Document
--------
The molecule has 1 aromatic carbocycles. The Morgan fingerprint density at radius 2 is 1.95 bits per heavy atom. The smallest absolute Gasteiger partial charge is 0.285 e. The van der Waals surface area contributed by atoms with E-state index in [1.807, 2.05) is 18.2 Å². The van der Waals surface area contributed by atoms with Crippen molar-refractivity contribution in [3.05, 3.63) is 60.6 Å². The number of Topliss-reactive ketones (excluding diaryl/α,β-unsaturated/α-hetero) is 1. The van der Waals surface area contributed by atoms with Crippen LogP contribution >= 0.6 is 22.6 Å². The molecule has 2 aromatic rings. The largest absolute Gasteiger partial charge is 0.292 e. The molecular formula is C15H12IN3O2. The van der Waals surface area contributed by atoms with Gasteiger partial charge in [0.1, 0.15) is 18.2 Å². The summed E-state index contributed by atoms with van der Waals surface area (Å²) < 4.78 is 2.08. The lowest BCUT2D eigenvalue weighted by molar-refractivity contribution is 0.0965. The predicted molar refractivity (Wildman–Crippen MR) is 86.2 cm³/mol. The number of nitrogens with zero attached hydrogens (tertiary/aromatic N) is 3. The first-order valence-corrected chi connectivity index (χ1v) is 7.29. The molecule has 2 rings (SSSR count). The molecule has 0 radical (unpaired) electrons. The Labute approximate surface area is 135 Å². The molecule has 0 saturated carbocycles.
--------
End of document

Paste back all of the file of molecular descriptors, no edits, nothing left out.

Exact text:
The molecule has 1 aromatic carbocycles. The Morgan fingerprint density at radius 2 is 1.95 bits per heavy atom. The smallest absolute Gasteiger partial charge is 0.285 e. The van der Waals surface area contributed by atoms with E-state index in [1.807, 2.05) is 18.2 Å². The van der Waals surface area contributed by atoms with Crippen molar-refractivity contribution in [3.05, 3.63) is 60.6 Å². The number of Topliss-reactive ketones (excluding diaryl/α,β-unsaturated/α-hetero) is 1. The van der Waals surface area contributed by atoms with Crippen LogP contribution >= 0.6 is 22.6 Å². The molecule has 2 aromatic rings. The largest absolute Gasteiger partial charge is 0.292 e. The molecular formula is C15H12IN3O2. The van der Waals surface area contributed by atoms with Gasteiger partial charge in [0.1, 0.15) is 18.2 Å². The summed E-state index contributed by atoms with van der Waals surface area (Å²) < 4.78 is 2.08. The lowest BCUT2D eigenvalue weighted by molar-refractivity contribution is 0.0965. The predicted molar refractivity (Wildman–Crippen MR) is 86.2 cm³/mol. The number of nitrogens with zero attached hydrogens (tertiary/aromatic N) is 3. The first-order valence-corrected chi connectivity index (χ1v) is 7.29. The molecule has 2 rings (SSSR count). The molecule has 0 radical (unpaired) electrons. The Labute approximate surface area is 135 Å². The molecule has 0 saturated carbocycles.